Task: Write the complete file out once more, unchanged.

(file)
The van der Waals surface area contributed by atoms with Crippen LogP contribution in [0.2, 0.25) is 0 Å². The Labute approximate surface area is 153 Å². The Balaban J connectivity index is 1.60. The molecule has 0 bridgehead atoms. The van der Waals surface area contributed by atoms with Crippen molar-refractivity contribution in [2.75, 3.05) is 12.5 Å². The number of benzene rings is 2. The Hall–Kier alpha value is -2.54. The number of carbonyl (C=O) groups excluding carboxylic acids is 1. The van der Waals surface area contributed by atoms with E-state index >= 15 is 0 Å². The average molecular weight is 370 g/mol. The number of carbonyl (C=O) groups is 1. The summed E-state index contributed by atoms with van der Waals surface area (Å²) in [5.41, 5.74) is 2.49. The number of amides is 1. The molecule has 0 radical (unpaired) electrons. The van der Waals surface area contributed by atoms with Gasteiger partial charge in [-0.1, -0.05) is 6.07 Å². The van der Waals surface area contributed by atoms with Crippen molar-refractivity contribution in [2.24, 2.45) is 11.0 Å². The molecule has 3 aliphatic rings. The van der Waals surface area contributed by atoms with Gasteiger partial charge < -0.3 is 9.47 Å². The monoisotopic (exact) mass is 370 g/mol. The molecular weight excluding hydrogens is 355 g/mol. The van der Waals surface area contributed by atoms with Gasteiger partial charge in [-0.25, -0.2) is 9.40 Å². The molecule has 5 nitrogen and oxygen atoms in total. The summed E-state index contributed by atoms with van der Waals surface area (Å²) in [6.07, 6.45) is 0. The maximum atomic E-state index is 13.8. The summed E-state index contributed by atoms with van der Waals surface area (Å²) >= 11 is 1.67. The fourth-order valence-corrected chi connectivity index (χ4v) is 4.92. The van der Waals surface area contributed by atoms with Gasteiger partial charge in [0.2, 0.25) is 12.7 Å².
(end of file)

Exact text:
The van der Waals surface area contributed by atoms with Crippen LogP contribution in [0.2, 0.25) is 0 Å². The Labute approximate surface area is 153 Å². The Balaban J connectivity index is 1.60. The molecule has 0 bridgehead atoms. The van der Waals surface area contributed by atoms with Crippen molar-refractivity contribution in [2.75, 3.05) is 12.5 Å². The number of benzene rings is 2. The Hall–Kier alpha value is -2.54. The number of carbonyl (C=O) groups excluding carboxylic acids is 1. The van der Waals surface area contributed by atoms with E-state index >= 15 is 0 Å². The average molecular weight is 370 g/mol. The number of carbonyl (C=O) groups is 1. The summed E-state index contributed by atoms with van der Waals surface area (Å²) in [5.41, 5.74) is 2.49. The number of amides is 1. The molecule has 0 radical (unpaired) electrons. The van der Waals surface area contributed by atoms with Gasteiger partial charge in [-0.1, -0.05) is 6.07 Å². The van der Waals surface area contributed by atoms with Crippen molar-refractivity contribution in [2.24, 2.45) is 11.0 Å². The molecule has 3 aliphatic rings. The van der Waals surface area contributed by atoms with Gasteiger partial charge < -0.3 is 9.47 Å². The monoisotopic (exact) mass is 370 g/mol. The molecular weight excluding hydrogens is 355 g/mol. The van der Waals surface area contributed by atoms with Gasteiger partial charge in [-0.25, -0.2) is 9.40 Å². The molecule has 5 nitrogen and oxygen atoms in total. The summed E-state index contributed by atoms with van der Waals surface area (Å²) in [6.07, 6.45) is 0. The maximum atomic E-state index is 13.8. The summed E-state index contributed by atoms with van der Waals surface area (Å²) >= 11 is 1.67. The fourth-order valence-corrected chi connectivity index (χ4v) is 4.92. The van der Waals surface area contributed by atoms with Gasteiger partial charge in [0.2, 0.25) is 12.7 Å².